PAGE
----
Cheap beers, low-cost accommodation, meals for a couple of bucks and a sense of adventure are all factors that helped plant Cambodia on the backpackers’ map after it opened up to tourists in the mid-1990s, following decades of civil war and conflict.
However, it wasn’t always that way, with the Kingdom being one of the region’s most desired destinations across Asia in the early- to mid-20th century.
In the 1920s, the capital of Phnom Penh was dubbed the Pearl of Asia and considered one of Indochina’s finest cities. Charlie Chaplin visited Angkor Wat in the late 1930s, when travel was reserved for the rich and famous, and during Cambodia’s Golden Age of the 1950s and ’60s, the coastal town of Kep was French Indochina’s top seaside resort.
Years of civil war and turmoil ravaged the country and it wasn’t until the mid-1990s, after the first post-Khmer Rouge elections, that the Kingdom opened up to tourism again. The slow trickle of brave backpackers wanting to get way off-the-beaten-track started to enter Cambodia a few years later.
However, it was the entry of luxury brand Raffles in Cambodia in 1997, followed by Sofitel in Siem Reap three years later, that helped restore international confidence in the country and paved the way for the tourism boom that kick-started around 2005 and continues today.
And in recent years, the country has started to shed its reputation as a budget haunt, with the luxury offerings opening on the rise – a trend that looks set to continue in coming years as more five-star international brands unveil grand plans to plant their feet firmly in the Kingdom of Wonder.
Small pockets of luxury have been long-term players in Cambodia’s relatively short modern tourism life. Think Sofitel, Raffles, Park Hyatt and Aman group’s Amansara Siem Reap.
But a real game-changer landed in 2012, when the country welcomed its first luxury private island in the form of Song Saa. Here, 27 sumptuous villas are dotted across two tropical islands off the coast of Sihanoukville.
In December, Koh Rong – which has gained a reputation as a party island – stepped up its game with the opening of Royal Sands Koh Rong. This luxurious getaway – the island’s first five-star spot – and its crisp white sands lapped by warm translucent waters is located on the untouched Long Beach on the west coast, well away from the party crowds.
While the coastal town of Sihanoukville has been dogged with recent reports of a Chinese invasion, with swathes of land earmarked for casino, condos and Chinese-orientated hotels, several major international chains have recently announced plans.
The 476-room luxury InterContinental Hotels & Resorts is nearing completion, while Marriott International recently announced plans to build a 388-room, five-star Le Meridien hotel. Construction is set to start in January 2019, with opening planned three years later.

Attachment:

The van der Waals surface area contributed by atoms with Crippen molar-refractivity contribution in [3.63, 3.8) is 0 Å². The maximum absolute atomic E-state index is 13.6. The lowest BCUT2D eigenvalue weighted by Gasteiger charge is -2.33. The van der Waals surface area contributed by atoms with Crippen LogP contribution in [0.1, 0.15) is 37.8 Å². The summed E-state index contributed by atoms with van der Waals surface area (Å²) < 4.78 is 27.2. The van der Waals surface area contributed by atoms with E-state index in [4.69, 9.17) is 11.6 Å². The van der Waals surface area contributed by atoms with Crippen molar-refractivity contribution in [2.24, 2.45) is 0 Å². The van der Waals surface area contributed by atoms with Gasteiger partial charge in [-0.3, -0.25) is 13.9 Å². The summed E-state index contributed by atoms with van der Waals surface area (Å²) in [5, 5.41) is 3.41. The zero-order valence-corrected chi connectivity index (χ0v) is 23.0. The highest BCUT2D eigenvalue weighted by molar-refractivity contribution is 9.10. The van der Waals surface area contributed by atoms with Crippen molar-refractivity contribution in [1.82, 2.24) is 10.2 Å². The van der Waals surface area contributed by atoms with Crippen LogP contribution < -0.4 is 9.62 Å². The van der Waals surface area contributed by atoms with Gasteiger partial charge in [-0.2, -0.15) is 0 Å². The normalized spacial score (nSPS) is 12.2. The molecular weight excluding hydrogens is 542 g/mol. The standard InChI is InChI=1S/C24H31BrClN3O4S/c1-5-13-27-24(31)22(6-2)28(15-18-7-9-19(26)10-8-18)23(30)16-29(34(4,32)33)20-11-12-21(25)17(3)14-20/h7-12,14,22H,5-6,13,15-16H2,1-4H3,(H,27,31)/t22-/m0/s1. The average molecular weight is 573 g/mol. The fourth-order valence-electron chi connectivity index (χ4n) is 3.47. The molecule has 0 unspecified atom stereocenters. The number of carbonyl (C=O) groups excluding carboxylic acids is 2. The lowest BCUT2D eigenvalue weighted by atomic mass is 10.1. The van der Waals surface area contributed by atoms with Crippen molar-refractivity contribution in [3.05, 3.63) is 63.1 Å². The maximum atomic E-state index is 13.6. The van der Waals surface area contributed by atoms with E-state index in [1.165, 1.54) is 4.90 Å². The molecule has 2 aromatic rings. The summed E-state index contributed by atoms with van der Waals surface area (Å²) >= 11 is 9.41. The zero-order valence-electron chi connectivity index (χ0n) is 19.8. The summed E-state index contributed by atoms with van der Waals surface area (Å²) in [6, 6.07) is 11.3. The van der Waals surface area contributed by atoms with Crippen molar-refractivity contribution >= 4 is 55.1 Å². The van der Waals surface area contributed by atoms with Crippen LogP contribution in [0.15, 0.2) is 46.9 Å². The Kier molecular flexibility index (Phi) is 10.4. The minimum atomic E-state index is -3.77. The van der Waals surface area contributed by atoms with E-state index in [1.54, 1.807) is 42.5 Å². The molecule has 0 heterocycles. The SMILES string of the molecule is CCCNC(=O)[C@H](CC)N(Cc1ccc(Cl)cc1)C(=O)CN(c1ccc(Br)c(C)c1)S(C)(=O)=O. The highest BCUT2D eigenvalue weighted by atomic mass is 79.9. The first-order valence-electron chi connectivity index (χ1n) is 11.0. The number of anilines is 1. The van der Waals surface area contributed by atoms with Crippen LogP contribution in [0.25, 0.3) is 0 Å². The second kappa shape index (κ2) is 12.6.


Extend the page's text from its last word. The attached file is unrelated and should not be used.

In February, the capital welcomed its first super-luxury hotel in the form of Rosewood Phnom Penh, once again raising Cambodia’s luxury game.
Spread across the top 14 floors of the 39-storey Vattanac Capital Tower, the 37th floor Sora sky bar, which perches above the city, boasts undoubtedly the finest views of the capital and is a new contender for best sunset spot in Phnom Penh. Just make sure you dress for the occasion as they don’t allow sportswear, flip flops or vest tops – we are talking luxury here after all.
Setting the pace for other major luxury players, Shangri-La is gearing up to open a property at The Peak when it opens in 2020, Courtyard by Marriott is set to open in 2021 and Hyatt Regency will start welcoming guests in 2020.
The country’s luxury offerings aren’t isolated to cities, with glamping recently being introduced to the Cardamom Mountains.
Cardamom Tented Camp means jungle trekkers no longer have to slum it in flimsy tents or sleeping in a hammock beneath the stars, because this initiative is an eco-camp that boasts nine comfortable safari-style tents in the heart of Botum Sakor National Park.
Shinta Mani Wild is another exciting project that is slated to open in the Cardamoms later this year, bringing with it a truly special adventure into the heart of the jungle.
This luxury camping experience, designed by Bill Bensley, fuses world-class design and hospitality with conservation. A series of luxury experiences have also been designed for visitors to indulge in.
Being able to sleep soundly at night is one thing, but luxury travellers demand more when they leave their hotel – and, thankfully, Cambodia’s offerings are also on the up.
If you fancy seeing Angkor’s temples from above, then hot air balloons and private helicopter rides are available – although they are not able to fly directly over Angkor Wat.
Helistar Cambodia offers a 48-minute helicopter ride above Angkor Archaeological Park and across to Phnom Bok and the Roluos Group also takes in Tonle Sap Floating Village, Siem Reap town and hilltop temple Phnom Krom, which is rarely seen by visitors.
Trade in a tuk tuk for a private limo. Royal Cambodian Limousine offers a range of packages across the country: a 10-hour hire tour of Phnom Penh or Siem Reap in a 2012 BMW 7 Series starts from $500, with a professional driver.
And if you really want to splurge, then several tour companies offer luxury trips of the country. AboutAsia puts on curated local experiences – at a cost of up to $20,000 – which includes a stay at Song Saa Private Island, fine-dining by candlelight amid Siem Reap’s bounty of paddies and an ox-cart ride through remote villages.
With all this in mind, it looks like Cambodia is well and truly shedding its image as a paradise reserved for the budget crowd.